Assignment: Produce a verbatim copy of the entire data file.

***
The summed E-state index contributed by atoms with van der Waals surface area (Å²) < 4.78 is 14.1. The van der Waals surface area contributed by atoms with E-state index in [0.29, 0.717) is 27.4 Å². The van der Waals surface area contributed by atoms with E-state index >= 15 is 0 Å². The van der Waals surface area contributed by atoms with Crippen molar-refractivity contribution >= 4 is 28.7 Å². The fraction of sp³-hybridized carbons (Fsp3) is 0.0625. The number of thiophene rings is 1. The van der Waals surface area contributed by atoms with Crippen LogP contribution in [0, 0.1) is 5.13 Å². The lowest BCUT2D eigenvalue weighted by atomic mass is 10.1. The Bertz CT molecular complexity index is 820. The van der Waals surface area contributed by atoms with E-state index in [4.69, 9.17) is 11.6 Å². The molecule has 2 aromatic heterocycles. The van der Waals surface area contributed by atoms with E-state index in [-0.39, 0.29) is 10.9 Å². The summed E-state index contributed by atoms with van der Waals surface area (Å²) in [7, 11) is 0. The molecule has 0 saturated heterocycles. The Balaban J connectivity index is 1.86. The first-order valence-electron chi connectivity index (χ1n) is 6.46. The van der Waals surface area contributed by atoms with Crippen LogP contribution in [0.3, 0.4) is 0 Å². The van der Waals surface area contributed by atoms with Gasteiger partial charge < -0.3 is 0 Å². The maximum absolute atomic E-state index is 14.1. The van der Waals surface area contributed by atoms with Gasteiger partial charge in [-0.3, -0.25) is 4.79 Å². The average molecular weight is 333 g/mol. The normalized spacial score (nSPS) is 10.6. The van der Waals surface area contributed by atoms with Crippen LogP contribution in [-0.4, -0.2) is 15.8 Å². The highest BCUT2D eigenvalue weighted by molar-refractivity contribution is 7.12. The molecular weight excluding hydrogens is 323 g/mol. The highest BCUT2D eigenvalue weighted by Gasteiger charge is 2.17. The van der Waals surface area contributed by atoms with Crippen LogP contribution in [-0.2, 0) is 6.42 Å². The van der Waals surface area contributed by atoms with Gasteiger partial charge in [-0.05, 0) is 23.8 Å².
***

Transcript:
The summed E-state index contributed by atoms with van der Waals surface area (Å²) < 4.78 is 14.1. The van der Waals surface area contributed by atoms with E-state index in [0.29, 0.717) is 27.4 Å². The van der Waals surface area contributed by atoms with E-state index >= 15 is 0 Å². The van der Waals surface area contributed by atoms with Crippen molar-refractivity contribution >= 4 is 28.7 Å². The fraction of sp³-hybridized carbons (Fsp3) is 0.0625. The number of thiophene rings is 1. The van der Waals surface area contributed by atoms with Crippen LogP contribution in [0, 0.1) is 5.13 Å². The lowest BCUT2D eigenvalue weighted by atomic mass is 10.1. The Bertz CT molecular complexity index is 820. The van der Waals surface area contributed by atoms with E-state index in [4.69, 9.17) is 11.6 Å². The molecule has 2 aromatic heterocycles. The van der Waals surface area contributed by atoms with E-state index in [-0.39, 0.29) is 10.9 Å². The summed E-state index contributed by atoms with van der Waals surface area (Å²) in [7, 11) is 0. The molecule has 0 saturated heterocycles. The Balaban J connectivity index is 1.86. The first-order valence-electron chi connectivity index (χ1n) is 6.46. The van der Waals surface area contributed by atoms with Crippen LogP contribution in [0.3, 0.4) is 0 Å². The van der Waals surface area contributed by atoms with Gasteiger partial charge < -0.3 is 0 Å². The maximum absolute atomic E-state index is 14.1. The van der Waals surface area contributed by atoms with Gasteiger partial charge in [-0.3, -0.25) is 4.79 Å². The average molecular weight is 333 g/mol. The normalized spacial score (nSPS) is 10.6. The van der Waals surface area contributed by atoms with Crippen LogP contribution in [-0.4, -0.2) is 15.8 Å². The highest BCUT2D eigenvalue weighted by molar-refractivity contribution is 7.12. The molecular weight excluding hydrogens is 323 g/mol. The highest BCUT2D eigenvalue weighted by Gasteiger charge is 2.17. The van der Waals surface area contributed by atoms with Crippen LogP contribution in [-0.2, 0) is 6.42 Å². The van der Waals surface area contributed by atoms with Gasteiger partial charge in [-0.05, 0) is 23.8 Å².